My HELLP Syndrome Gets Help

I was admitted to UC Davis Hospital in February, 2012, with HELLP Syndrome (HELLP is a life-threatening pregnancy complication, a variant of preeclampsia. Both conditions usually occur during the later stages of pregnancy). I had undergone 7 weeks of misdiagnosed early onset symptoms, at a different hospital system.

Courtesy of Isabel Ollinger Photography
Courtesy of Isabel Ollinger Photography

NEC (Necrotizing Entercolitis)

Logan was born at 1 lb 5.9 ounces via emergency c-section at 25 weeks and 1 day. He was intubated within his first 10 seconds of life. Because of the ventilators, we weren’t able to hold him until he was 5 weeks and 4 days old. Logan was the only baby, out of 100 in a probiotics study, to develop NEC (necrotizing enterocolitis–a medical condition primarily seen in premature infants where portions of their bowel undergo tissue death).

Thankfully, that resolved itself after he had hernia surgery and grew to 5 pounds. After 97 days in the NICU, we were finally able to take him home. Sadly, however, because of a bowel stricture and NEC damage, he needed to be re-admitted to the NICU three weeks later for the most gut-wrenching and heartbreaking time of our lives. After 103 more very long days, tons of IV sticks, art lines, pic lines, 2 sections of bowel removed, multiple kidney stones, tons of x-rays, respiratory failure, pain med DT's, bagging, and even palliative care talk…we finally went home, again.

UC Davis Children’s Hospital Saved Our Lives

He always had the sweetest face
Logan always had the sweetest face

Because UC Davis is a teaching hospital, giving us access to a wide variety of people, our experience at UC Davis Hospital was not only fantastic–it was successful. Different eyes see different things and a shift change can save a life. A handful of medical professionals shared our resolve and tenacity. It wasn’t easy to fight the big fight over and over, especially when Logan's left lung kept collapsing, his bowels refused to cooperate, and edema and sepsis consumed his little body. Thankfully, this select group was willing to try. They tried time after time until Logan said “no more” in the saddest way possible. Luckily for us, one day, one shift change… a new person joined our team. He brought with him a whole new perspective, ideas that hadn't crossed anyone's mind. From across the room, his eyes looked into mine and he threw his plan at us like a handful of darts. That afternoon, Logan opened an eye.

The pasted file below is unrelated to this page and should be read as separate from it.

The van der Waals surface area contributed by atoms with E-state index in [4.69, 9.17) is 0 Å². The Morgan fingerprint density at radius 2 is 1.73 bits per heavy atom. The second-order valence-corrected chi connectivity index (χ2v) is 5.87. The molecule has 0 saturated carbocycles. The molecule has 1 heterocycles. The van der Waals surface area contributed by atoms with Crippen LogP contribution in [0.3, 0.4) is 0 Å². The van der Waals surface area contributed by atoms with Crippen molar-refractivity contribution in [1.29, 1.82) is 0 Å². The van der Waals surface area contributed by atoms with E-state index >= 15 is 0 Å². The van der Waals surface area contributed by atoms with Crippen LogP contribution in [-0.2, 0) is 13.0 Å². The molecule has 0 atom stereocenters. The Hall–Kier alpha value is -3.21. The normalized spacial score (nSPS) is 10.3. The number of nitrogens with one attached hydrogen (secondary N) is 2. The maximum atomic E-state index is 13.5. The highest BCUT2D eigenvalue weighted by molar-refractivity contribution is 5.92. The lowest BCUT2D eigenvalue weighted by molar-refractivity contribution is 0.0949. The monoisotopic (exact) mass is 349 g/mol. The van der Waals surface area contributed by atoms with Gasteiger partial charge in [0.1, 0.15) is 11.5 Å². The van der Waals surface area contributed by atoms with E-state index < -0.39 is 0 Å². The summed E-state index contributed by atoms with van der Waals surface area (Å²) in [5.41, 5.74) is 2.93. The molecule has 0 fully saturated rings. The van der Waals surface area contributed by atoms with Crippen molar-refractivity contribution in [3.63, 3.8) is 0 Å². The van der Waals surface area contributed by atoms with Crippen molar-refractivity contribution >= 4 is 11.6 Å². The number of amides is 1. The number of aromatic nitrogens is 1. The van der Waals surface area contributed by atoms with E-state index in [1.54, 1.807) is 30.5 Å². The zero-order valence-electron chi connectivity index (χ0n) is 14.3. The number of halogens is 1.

mom and baby hands

So many UC Davis Children’s Hospital staff made a positive impact on our lives. From the department head to the delivery guy I ran into regularly in the elevator. Out of all these wonderful people, however, pulmonologist Dr. Sanjay Jawar is our ultimate hero. When he asked me what I thought made the difference for Logan, I told him “You came on shift”. When I asked him, he credited me for fighting for Logan and Dr. Phillips for heeding his advice. Let’s just say it was a team effort.

I also have to send my gratitude to retired pediatric surgeon, Dr. Clifford Marr, for not being married to a cookie cutter plan of attack. He stated that he would simply go in and see what he could do. Knowing that he would give my son the very best care brought us hope and made him our requested surgeon for all of Logan's other surgeries. Love and gratitude also go out to Doctors Underwood & Poulain; NNP's Sandi & Marlys; Primaries Ahern, Perkins, Beltran; Nurses Mu, Iris, Allison, Christy, Becky; RT's Mu & Clark and so many others.

Logan so grown up
Our Logan today–so grown up

Advice for the NICU-Bound

If parents on their way to the NICU were to ask my advice, I’d tell them to do their best to build respectful relationships with their medical team. It’s tough, you feel like “Why should I have to do anything? I just want to crawl in a hole and cry!” Your medical team, however, is your most important life line and crucial support team, so get to know them. It was helpful for me to always say thank you to everyone by name–doctors, nurses, x-ray techs, housekeeping staff, shuttle drivers, volunteers, students, lab runners, you name it. I’d also advise going along on morning rounds every chance you can, night rounds too if possible. And while we’re at it, make sure you don’t forget to thank the important night shift team. Lastly, find a healthy coping skill. Mine was my dark humor. Sorry, Christa & Ramey; it made Ebony and I laugh.

— told by Logan's mom, Melissa